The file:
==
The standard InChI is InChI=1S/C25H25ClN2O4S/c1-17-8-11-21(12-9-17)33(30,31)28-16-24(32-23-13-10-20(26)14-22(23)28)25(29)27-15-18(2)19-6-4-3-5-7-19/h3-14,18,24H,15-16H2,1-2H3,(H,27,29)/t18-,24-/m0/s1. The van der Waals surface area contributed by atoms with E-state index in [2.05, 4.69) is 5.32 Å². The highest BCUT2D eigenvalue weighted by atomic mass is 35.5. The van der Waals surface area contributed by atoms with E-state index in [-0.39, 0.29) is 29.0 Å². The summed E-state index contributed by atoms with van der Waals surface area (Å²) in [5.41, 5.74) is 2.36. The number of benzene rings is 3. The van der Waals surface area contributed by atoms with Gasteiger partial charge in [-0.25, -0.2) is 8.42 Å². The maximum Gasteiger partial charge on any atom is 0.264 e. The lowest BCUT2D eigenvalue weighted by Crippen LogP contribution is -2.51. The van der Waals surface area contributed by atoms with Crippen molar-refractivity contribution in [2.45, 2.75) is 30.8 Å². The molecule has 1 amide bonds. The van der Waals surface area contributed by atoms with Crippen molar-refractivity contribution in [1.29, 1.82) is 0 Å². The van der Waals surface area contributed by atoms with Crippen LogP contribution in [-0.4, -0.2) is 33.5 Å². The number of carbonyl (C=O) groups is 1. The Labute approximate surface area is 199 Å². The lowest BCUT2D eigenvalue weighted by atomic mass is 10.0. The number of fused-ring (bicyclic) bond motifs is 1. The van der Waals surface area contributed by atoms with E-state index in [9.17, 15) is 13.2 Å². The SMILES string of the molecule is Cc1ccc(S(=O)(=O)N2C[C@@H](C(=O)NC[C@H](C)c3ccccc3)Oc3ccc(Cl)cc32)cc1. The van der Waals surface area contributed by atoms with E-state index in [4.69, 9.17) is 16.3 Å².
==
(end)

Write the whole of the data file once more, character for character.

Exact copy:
The standard InChI is InChI=1S/C25H25ClN2O4S/c1-17-8-11-21(12-9-17)33(30,31)28-16-24(32-23-13-10-20(26)14-22(23)28)25(29)27-15-18(2)19-6-4-3-5-7-19/h3-14,18,24H,15-16H2,1-2H3,(H,27,29)/t18-,24-/m0/s1. The van der Waals surface area contributed by atoms with E-state index in [2.05, 4.69) is 5.32 Å². The highest BCUT2D eigenvalue weighted by atomic mass is 35.5. The van der Waals surface area contributed by atoms with E-state index in [-0.39, 0.29) is 29.0 Å². The summed E-state index contributed by atoms with van der Waals surface area (Å²) in [5.41, 5.74) is 2.36. The number of benzene rings is 3. The van der Waals surface area contributed by atoms with Gasteiger partial charge in [-0.25, -0.2) is 8.42 Å². The maximum Gasteiger partial charge on any atom is 0.264 e. The lowest BCUT2D eigenvalue weighted by Crippen LogP contribution is -2.51. The van der Waals surface area contributed by atoms with Crippen molar-refractivity contribution in [2.45, 2.75) is 30.8 Å². The molecule has 1 amide bonds. The van der Waals surface area contributed by atoms with Crippen molar-refractivity contribution in [1.29, 1.82) is 0 Å². The van der Waals surface area contributed by atoms with Crippen LogP contribution in [-0.4, -0.2) is 33.5 Å². The number of carbonyl (C=O) groups is 1. The Labute approximate surface area is 199 Å². The lowest BCUT2D eigenvalue weighted by atomic mass is 10.0. The number of fused-ring (bicyclic) bond motifs is 1. The van der Waals surface area contributed by atoms with E-state index in [9.17, 15) is 13.2 Å². The SMILES string of the molecule is Cc1ccc(S(=O)(=O)N2C[C@@H](C(=O)NC[C@H](C)c3ccccc3)Oc3ccc(Cl)cc32)cc1. The van der Waals surface area contributed by atoms with E-state index in [4.69, 9.17) is 16.3 Å².